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How do foreign doctors find working in the NHS?

BMJ 2023; 382 doi: https://doi.org/10.1136/bmj.p1618 (Published 19 July 2023) Cite this as: BMJ 2023;382:p1618

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How can I make international trainees feel welcome?

  1. Richard Hurley, collections editor
  1. The BMJ
  2. rhurley@bmj.com

Despite the warm welcome, foreign doctors experience specific challenges that could hinder retention. Richard Hurley speaks to some of the international medical graduates who help keep the NHS running

The NHS has long relied on professionals from abroad. Last year, a third of the 136 322 doctors working in NHS hospital and community services in England reported a non-British nationality—representing 168 other counties,1 including Egypt, India, Ireland, Nigeria, and Pakistan.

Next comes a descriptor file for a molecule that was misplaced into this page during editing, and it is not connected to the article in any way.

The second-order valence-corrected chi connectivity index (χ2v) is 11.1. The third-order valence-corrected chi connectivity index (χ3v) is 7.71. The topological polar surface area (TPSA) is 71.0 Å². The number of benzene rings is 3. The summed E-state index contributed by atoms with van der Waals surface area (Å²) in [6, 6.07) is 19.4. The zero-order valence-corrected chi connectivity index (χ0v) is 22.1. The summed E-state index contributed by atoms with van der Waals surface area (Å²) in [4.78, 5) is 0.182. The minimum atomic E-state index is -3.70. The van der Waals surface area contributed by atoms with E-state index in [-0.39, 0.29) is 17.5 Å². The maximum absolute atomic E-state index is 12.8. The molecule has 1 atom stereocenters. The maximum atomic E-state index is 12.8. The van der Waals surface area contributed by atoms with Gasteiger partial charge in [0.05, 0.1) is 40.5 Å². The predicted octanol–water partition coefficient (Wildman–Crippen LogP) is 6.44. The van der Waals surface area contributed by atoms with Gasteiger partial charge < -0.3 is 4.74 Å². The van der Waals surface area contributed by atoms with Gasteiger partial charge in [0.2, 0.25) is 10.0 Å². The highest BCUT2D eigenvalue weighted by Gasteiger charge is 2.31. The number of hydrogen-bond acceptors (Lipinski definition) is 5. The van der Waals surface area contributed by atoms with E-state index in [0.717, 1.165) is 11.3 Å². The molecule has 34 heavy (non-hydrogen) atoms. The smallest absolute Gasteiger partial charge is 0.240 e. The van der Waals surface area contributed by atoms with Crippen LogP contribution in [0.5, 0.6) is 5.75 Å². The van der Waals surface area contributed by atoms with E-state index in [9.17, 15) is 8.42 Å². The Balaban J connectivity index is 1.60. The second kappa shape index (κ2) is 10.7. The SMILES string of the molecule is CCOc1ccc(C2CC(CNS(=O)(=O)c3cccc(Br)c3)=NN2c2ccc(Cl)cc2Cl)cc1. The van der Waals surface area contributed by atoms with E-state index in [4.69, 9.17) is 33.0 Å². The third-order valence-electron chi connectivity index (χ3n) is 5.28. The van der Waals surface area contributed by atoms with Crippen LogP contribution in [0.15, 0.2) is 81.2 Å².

Although employers, colleagues, and patients are mostly welcoming, insufficient initial and ongoing support, social isolation, arduous visa and exam requirements, and racism can lead to demoralisation, anxiety, and burnout. Attention to these challenges could help improve recruitment and retention of the international medical graduates (IMGs), crucial to tackling chronic NHS understaffing to the tune of 12 000 hospital doctors.2

Ashwin Pandey, senior fellow in infectious diseases, London

From India

In the UK since 2016

IMGs coming for fellowships expect to get accredited training. But soon you realise that you …

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